Book review A moving masterpiece | Sunday Observer

Book review A moving masterpiece

3 March, 2019

Aronge Lokaya 
Translator: Rohana Wettasinghe
Sarasavi Publishers, Nugegoda
Price: Rs 575

Rohana Wettasinghe’s Aronge Lokaya is the authentic Sinhala translation of Jim Shepard’s award-winning novel “The Book of Aron.”

Jim Shepard has always been fascinated by history. Even his short stories are packed with historical references, bibliographies and acknowledgements that make him an intellectually driven research student. Even his fictional characters appear as real-life figures. Shepard’s short stories simply show that humanity is inherently flawed.

Aronge Lokaya is set in the Warsaw ghetto and brings to life an indisputably great man, the child advocate Janusz Korczak who runs an orphanage and entrusts his charges to Treblinka. However, Aronge Lokaya is the story of a misbegotten boy born in Poland at a disastrous time. His antics exasperate his father who used to beat him mercilessly. Even his loving mother is worried about his behaviour. The trouble greater than Aron’s is the general squalour of life among the Jews in the Polish countryside. The story unfolds with World War II. Jews are plagued with sickness, poverty, bad teeth, disaster and death. They face such calamities even before the arrival of the Nazis on their soil.

Aron tries to be a better person. Some of his utterances are touching: “I lectured myself on walks. I made a list of ways I could improve myself.” He takes to books like a duck to water. He loves his mother. In the quiet of the night mother and son make a special bond which remains Aron’s only link to humanity. Even when his father gets a job at his cousin’s factory, the situation of his family does not improve. Then they move to Warsaw. Germans invade Poland and all the Jews are shunted into the ghetto. They move into small apartments and sleep in hallways. German soldiers beat Aron’s father and send his brothers to labour camps. Aron joins a gang and begins to steal and smuggle whatever they lay their hands on. Meanwhile, Aron befriends a Jewish police officer who turns him into an ambivalent informant.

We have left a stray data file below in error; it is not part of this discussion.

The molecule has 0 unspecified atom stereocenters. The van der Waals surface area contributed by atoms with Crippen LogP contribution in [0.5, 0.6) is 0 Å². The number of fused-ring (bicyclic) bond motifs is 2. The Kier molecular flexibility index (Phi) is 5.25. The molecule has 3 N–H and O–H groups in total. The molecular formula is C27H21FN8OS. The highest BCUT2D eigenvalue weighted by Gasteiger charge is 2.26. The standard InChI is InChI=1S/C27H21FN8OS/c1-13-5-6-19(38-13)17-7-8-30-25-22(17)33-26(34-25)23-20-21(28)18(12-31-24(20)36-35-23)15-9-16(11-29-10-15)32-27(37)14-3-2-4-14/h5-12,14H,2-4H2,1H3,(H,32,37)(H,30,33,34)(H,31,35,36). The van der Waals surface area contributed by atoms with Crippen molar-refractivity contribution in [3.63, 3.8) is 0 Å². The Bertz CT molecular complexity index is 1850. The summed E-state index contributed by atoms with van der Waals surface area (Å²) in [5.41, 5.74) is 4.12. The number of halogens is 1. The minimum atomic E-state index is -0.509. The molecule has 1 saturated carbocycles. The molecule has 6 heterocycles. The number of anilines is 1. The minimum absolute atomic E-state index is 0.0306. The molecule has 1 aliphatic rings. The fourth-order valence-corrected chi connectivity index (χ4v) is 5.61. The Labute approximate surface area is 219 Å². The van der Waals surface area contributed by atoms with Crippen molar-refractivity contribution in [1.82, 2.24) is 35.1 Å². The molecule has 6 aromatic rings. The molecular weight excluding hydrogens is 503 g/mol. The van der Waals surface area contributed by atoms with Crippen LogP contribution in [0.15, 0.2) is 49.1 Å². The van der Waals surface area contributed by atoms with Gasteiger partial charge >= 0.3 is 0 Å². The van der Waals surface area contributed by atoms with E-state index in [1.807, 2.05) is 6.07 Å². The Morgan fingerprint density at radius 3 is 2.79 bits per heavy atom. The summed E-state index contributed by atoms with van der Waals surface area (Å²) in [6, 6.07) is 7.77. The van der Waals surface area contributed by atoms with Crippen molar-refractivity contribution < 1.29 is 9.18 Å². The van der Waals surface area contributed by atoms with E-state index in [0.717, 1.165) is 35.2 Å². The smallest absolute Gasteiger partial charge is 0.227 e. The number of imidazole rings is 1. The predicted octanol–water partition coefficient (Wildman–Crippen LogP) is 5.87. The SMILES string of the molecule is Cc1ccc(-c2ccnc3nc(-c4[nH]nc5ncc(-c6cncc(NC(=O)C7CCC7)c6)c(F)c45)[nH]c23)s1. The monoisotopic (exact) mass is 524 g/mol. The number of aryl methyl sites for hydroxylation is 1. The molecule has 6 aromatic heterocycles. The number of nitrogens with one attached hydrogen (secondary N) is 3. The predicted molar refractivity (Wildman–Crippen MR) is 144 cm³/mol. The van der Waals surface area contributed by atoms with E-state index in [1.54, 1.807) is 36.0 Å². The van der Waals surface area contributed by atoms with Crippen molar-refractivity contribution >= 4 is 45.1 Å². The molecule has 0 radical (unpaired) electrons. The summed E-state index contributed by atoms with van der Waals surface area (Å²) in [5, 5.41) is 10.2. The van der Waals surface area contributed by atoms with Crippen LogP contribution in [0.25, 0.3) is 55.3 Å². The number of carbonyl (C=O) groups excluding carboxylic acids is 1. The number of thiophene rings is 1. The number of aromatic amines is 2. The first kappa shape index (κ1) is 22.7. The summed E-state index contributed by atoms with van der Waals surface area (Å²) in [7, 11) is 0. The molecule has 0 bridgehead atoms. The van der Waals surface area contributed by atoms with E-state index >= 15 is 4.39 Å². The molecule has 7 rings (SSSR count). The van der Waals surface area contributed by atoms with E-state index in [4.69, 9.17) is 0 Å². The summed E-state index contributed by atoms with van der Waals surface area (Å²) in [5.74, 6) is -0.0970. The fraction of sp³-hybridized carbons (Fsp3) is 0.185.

Shepard’s loyalty to historical records is impressive. However, what makes Aronge Lokaya a work of art is his obedience to the boy’s restricted perspective. To make Aron a credible character Shepard has done copious research into Jewish-Polish family life of the 1930s. The reader at once notes the elevated diction and metaphors. The author finds no other way to rebuke the Nazis who think that Jewish life is utterly worthless. Aron is a perfect nobody of a kid who is historically irrelevant, but remains one among the hordes of Jews. Aron mirrors the pathetic life in the ghetto. No one knows what is coming next and Jews are like credulous children under the Nazi’s indiscriminate lash.

Aronge Lokaya brings to life something you have never experienced before. In addition, there are bleak ironies and dark comic exchanges throughout the novel. Humour has no place when Jews are faced with Nazi oppression. However, despite terrible circumstances, Aron and his family find certain things that amuse them. Towards the end of the novel, Aron loses his family, home and sustenance. While he is freezing to death on the street, he is rescued by Korczak. “We’re walking tombstones” he says to his assistant Madame Stefa whose only happiness lies in Korczak. But he cannot reciprocate her feelings and says, “I exist not to be loved, but to act.” They are the words of a monomaniacal and self-martyring machine.

Despite illness Korczak makes a trip into the wider world in search of money and food for the orphans under his care. He begins to admire Aron who no longer needs to make lists on how to improve. Their friendship is based on the circumstances common to both of them. He prompts Aron to act selflessly in a way his mother would not have dared to dream. Aron, once a questionable boy becomes a loving human being.

Aronge Lokaya offers no reassurance to a world the fate of which is sealed. The last pages of the novel are quite shattering, but Shepard has done a marvellous job of reclaiming an insignificant voice and deploying it to observe a great man. The novelist has turned hell into a testament of love and sacrifice. Rohana Wettasinghe has captured the essence of the novel in his translation. Quite unwittingly, he has translated a moving masterpiece.

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